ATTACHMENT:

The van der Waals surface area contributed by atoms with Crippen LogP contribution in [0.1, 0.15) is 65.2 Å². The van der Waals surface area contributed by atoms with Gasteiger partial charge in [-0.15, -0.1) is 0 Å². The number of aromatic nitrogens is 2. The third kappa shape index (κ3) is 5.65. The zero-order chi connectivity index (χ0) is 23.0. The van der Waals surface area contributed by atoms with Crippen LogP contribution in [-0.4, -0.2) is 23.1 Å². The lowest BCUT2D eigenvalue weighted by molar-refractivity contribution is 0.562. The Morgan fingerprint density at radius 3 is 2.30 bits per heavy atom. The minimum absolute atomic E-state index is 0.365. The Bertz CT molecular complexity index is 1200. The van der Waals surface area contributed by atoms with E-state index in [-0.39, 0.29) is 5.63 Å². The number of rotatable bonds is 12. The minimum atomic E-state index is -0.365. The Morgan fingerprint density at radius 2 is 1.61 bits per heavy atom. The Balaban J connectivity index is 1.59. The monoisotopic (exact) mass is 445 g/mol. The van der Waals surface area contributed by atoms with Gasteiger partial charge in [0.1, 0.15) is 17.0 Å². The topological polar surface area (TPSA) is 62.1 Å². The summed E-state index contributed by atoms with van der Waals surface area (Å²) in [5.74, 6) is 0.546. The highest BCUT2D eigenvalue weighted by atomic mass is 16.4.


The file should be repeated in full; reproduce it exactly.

The van der Waals surface area contributed by atoms with Crippen LogP contribution in [0.1, 0.15) is 65.2 Å². The van der Waals surface area contributed by atoms with Gasteiger partial charge in [-0.15, -0.1) is 0 Å². The number of aromatic nitrogens is 2. The third kappa shape index (κ3) is 5.65. The zero-order chi connectivity index (χ0) is 23.0. The van der Waals surface area contributed by atoms with Crippen LogP contribution in [-0.4, -0.2) is 23.1 Å². The lowest BCUT2D eigenvalue weighted by molar-refractivity contribution is 0.562. The Morgan fingerprint density at radius 3 is 2.30 bits per heavy atom. The minimum absolute atomic E-state index is 0.365. The Bertz CT molecular complexity index is 1200. The van der Waals surface area contributed by atoms with E-state index in [-0.39, 0.29) is 5.63 Å². The number of rotatable bonds is 12. The minimum atomic E-state index is -0.365. The Morgan fingerprint density at radius 2 is 1.61 bits per heavy atom. The Balaban J connectivity index is 1.59. The monoisotopic (exact) mass is 445 g/mol. The van der Waals surface area contributed by atoms with Gasteiger partial charge in [0.1, 0.15) is 17.0 Å². The topological polar surface area (TPSA) is 62.1 Å². The summed E-state index contributed by atoms with van der Waals surface area (Å²) in [5.74, 6) is 0.546. The highest BCUT2D eigenvalue weighted by atomic mass is 16.4.